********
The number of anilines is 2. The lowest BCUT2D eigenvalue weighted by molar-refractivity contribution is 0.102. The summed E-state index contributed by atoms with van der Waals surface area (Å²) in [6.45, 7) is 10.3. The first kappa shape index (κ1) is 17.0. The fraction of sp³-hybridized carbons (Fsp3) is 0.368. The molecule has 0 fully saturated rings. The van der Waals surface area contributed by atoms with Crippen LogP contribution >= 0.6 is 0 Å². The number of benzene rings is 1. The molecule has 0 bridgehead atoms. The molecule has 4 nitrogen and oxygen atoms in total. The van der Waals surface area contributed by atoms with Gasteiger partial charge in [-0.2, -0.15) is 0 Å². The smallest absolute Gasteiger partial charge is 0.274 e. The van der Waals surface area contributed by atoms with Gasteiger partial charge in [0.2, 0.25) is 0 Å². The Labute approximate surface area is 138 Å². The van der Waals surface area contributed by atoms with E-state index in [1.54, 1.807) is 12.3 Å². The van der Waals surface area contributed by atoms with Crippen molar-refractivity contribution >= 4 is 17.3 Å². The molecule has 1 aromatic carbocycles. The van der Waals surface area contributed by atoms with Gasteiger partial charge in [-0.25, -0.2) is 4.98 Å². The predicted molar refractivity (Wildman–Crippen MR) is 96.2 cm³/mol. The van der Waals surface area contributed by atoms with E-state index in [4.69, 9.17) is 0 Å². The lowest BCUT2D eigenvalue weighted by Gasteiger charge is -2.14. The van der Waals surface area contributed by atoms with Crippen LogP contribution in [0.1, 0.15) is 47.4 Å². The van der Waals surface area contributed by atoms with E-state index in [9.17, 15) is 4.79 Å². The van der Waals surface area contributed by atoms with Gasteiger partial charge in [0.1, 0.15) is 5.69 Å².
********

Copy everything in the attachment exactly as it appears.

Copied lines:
The number of anilines is 2. The lowest BCUT2D eigenvalue weighted by molar-refractivity contribution is 0.102. The summed E-state index contributed by atoms with van der Waals surface area (Å²) in [6.45, 7) is 10.3. The first kappa shape index (κ1) is 17.0. The fraction of sp³-hybridized carbons (Fsp3) is 0.368. The molecule has 0 fully saturated rings. The van der Waals surface area contributed by atoms with Crippen LogP contribution >= 0.6 is 0 Å². The number of benzene rings is 1. The molecule has 0 bridgehead atoms. The molecule has 4 nitrogen and oxygen atoms in total. The van der Waals surface area contributed by atoms with Gasteiger partial charge in [-0.2, -0.15) is 0 Å². The smallest absolute Gasteiger partial charge is 0.274 e. The van der Waals surface area contributed by atoms with Gasteiger partial charge in [0.2, 0.25) is 0 Å². The Labute approximate surface area is 138 Å². The van der Waals surface area contributed by atoms with E-state index in [1.54, 1.807) is 12.3 Å². The van der Waals surface area contributed by atoms with Crippen molar-refractivity contribution >= 4 is 17.3 Å². The molecule has 1 aromatic carbocycles. The van der Waals surface area contributed by atoms with Gasteiger partial charge in [-0.25, -0.2) is 4.98 Å². The predicted molar refractivity (Wildman–Crippen MR) is 96.2 cm³/mol. The van der Waals surface area contributed by atoms with E-state index in [4.69, 9.17) is 0 Å². The lowest BCUT2D eigenvalue weighted by Gasteiger charge is -2.14. The van der Waals surface area contributed by atoms with Crippen LogP contribution in [0.1, 0.15) is 47.4 Å². The van der Waals surface area contributed by atoms with E-state index in [9.17, 15) is 4.79 Å². The van der Waals surface area contributed by atoms with Gasteiger partial charge in [0.1, 0.15) is 5.69 Å².